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Dental practices that discharge waste material into the King County sewage system must be in compliance with the county discharge limits and Environmental Protection Agency (EPA) regulations .

New Regulation: In July 2017, the EPA published new regulations for dental offices in the Code of Federal Regulations, 40 CFR Part 441 . (See exempted specialties below.)

Dentists must (click each item below to learn more):

Where to send your compliance report :

  • If your office is located in the purple area on the KCIW compliance area map, send your compliance report to King County Industrial Waste at the address on the report.
  • If your office is located outside of the purple area on the KCIW compliance area map, send your report to WA State Dept. of Ecology, Water Quality Program at the address on the report.

Deadline for sending the compliance report:

  • October 12th, 2020 for existing offices.
  • Within 90 days, if the office is transferred to a new owner after July 14, 2017. KCIW also requests that you contact them to update your practice's contact information.
  • New offices should submit the report no later than 90 days following the introduction of wastewater into the sewer. 
  • Waste amalgam including, but not limited to, dental amalgam from chair-side traps, screens, vacuum pump filters, dental tools, cuspidors, or collection devices, must not be discharged to a sewer system.
  • Dental unit water lines, chair-side traps, and vacuum lines that discharge amalgam process wastewater to a sewer system must not be cleaned with oxidizing or acidic cleaners, including but not limited to bleach, chlorine, iodine and peroxide that have a pH lower than 6 or greater than 8.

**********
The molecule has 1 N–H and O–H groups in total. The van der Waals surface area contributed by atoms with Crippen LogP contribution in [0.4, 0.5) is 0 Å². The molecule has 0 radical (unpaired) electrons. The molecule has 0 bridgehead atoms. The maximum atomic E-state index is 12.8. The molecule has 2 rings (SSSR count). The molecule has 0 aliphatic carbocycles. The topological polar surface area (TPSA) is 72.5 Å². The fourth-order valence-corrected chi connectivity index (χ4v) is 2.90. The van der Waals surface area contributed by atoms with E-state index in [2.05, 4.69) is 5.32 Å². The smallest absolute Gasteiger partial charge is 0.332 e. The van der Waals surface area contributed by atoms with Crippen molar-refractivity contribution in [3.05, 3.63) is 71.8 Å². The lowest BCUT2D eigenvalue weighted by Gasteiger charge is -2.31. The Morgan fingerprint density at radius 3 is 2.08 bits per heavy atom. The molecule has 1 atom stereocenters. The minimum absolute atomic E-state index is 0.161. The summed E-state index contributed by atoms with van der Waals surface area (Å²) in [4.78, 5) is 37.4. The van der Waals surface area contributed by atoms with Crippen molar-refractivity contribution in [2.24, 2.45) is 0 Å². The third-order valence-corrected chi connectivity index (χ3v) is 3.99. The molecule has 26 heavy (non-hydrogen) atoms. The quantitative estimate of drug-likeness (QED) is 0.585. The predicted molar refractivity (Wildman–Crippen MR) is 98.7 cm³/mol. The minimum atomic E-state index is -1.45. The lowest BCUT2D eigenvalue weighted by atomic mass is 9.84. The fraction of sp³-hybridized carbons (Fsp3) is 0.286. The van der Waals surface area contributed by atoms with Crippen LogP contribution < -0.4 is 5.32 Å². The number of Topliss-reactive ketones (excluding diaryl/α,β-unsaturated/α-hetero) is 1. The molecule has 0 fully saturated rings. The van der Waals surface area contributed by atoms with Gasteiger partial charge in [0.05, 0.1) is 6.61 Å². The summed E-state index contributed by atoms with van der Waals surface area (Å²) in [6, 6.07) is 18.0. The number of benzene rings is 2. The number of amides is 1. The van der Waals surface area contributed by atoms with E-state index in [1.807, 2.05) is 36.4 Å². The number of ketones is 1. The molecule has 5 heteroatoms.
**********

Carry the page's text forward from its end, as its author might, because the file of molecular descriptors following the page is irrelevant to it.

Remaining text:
Who does this new regulation apply to?

Most dental offices in King County’s compliance area already have installed approved amalgam separator units. These offices, including endodontists and some pediatric specialties, need to submit a one-time compliance form.

These specialties do not need to fill out a compliance form:

  • Oral pathology
  • Oral and maxillofacial radiology
  • Oral and maxillofacial surgery
  • Orthodontics
  • Periodontics
  • Prosthodontics dentists using a mobile unit
  • Dentists that that do not discharge any amalgam process wastewater to one of King County’s wastewater treatment plants (such as dental dischargers that send all dental amalgam process wastewater to a Centralized Waste Treatment facility as defined in 40 CFR part 437 )

King County Industrial Waste Compliance Area

Enter your business address (including City) into the search box to determine if your dental practice is in the compliance area. 

We know that the industrial waste authorization and application process is complex. Please contact us if you have questions and our staff will be happy to assist you. If you have difficulty viewing or downloading documents, please visit Software Help.

Update your practice's contact information

Is yours a new dental office - or have you recently relocated your office within King County? Please contact KCIW and provide the following information:

  • name
  • name of practice
  • address
  • phone and
  • business e-mail.


An amalgam separator takes the mercury and other pollutants out of the water that goes down the drain in the dentist’s office. This way both the pollutants and the water can be treated properly to protect the environment.

Mercury dropped significantly in the recycled products from King County’s wastewater treatment plants after we began working with dentists to install amalgam separators in 2000.

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